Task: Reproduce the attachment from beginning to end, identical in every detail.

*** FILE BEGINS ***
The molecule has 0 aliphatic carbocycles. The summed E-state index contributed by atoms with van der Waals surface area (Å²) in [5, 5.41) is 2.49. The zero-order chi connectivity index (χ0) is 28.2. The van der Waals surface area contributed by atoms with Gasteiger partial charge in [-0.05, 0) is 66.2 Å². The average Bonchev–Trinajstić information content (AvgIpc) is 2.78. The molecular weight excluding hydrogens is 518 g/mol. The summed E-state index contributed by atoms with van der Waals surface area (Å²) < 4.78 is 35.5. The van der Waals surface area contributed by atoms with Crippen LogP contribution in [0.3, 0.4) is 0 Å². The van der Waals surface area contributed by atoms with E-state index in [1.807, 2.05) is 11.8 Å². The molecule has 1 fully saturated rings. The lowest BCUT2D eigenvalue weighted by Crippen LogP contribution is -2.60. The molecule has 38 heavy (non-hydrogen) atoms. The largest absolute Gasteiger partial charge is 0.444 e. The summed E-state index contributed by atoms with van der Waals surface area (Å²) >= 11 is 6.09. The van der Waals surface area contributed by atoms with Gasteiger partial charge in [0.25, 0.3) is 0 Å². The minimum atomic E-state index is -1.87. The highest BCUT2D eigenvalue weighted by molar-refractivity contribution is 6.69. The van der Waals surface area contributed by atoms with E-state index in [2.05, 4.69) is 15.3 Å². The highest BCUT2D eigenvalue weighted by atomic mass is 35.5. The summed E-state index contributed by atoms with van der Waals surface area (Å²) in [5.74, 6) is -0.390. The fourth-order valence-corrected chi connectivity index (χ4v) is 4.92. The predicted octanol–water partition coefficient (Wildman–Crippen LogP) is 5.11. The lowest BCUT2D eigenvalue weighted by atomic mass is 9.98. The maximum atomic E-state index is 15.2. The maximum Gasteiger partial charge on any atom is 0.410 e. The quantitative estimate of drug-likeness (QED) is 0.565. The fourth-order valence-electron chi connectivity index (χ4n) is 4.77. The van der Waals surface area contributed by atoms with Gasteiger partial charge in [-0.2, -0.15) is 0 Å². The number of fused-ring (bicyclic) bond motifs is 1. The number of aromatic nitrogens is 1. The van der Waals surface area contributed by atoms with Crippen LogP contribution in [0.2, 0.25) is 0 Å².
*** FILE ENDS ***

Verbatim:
The molecule has 0 aliphatic carbocycles. The summed E-state index contributed by atoms with van der Waals surface area (Å²) in [5, 5.41) is 2.49. The zero-order chi connectivity index (χ0) is 28.2. The van der Waals surface area contributed by atoms with Gasteiger partial charge in [-0.05, 0) is 66.2 Å². The average Bonchev–Trinajstić information content (AvgIpc) is 2.78. The molecular weight excluding hydrogens is 518 g/mol. The summed E-state index contributed by atoms with van der Waals surface area (Å²) < 4.78 is 35.5. The van der Waals surface area contributed by atoms with Crippen LogP contribution in [0.3, 0.4) is 0 Å². The van der Waals surface area contributed by atoms with E-state index in [1.807, 2.05) is 11.8 Å². The molecule has 1 fully saturated rings. The lowest BCUT2D eigenvalue weighted by Crippen LogP contribution is -2.60. The molecule has 38 heavy (non-hydrogen) atoms. The largest absolute Gasteiger partial charge is 0.444 e. The summed E-state index contributed by atoms with van der Waals surface area (Å²) >= 11 is 6.09. The van der Waals surface area contributed by atoms with Gasteiger partial charge in [0.25, 0.3) is 0 Å². The minimum atomic E-state index is -1.87. The highest BCUT2D eigenvalue weighted by molar-refractivity contribution is 6.69. The van der Waals surface area contributed by atoms with E-state index in [2.05, 4.69) is 15.3 Å². The highest BCUT2D eigenvalue weighted by atomic mass is 35.5. The summed E-state index contributed by atoms with van der Waals surface area (Å²) in [5.74, 6) is -0.390. The fourth-order valence-corrected chi connectivity index (χ4v) is 4.92. The predicted octanol–water partition coefficient (Wildman–Crippen LogP) is 5.11. The lowest BCUT2D eigenvalue weighted by atomic mass is 9.98. The maximum atomic E-state index is 15.2. The maximum Gasteiger partial charge on any atom is 0.410 e. The quantitative estimate of drug-likeness (QED) is 0.565. The fourth-order valence-electron chi connectivity index (χ4n) is 4.77. The van der Waals surface area contributed by atoms with Gasteiger partial charge in [-0.2, -0.15) is 0 Å². The number of fused-ring (bicyclic) bond motifs is 1. The number of aromatic nitrogens is 1. The van der Waals surface area contributed by atoms with Crippen LogP contribution in [0.2, 0.25) is 0 Å².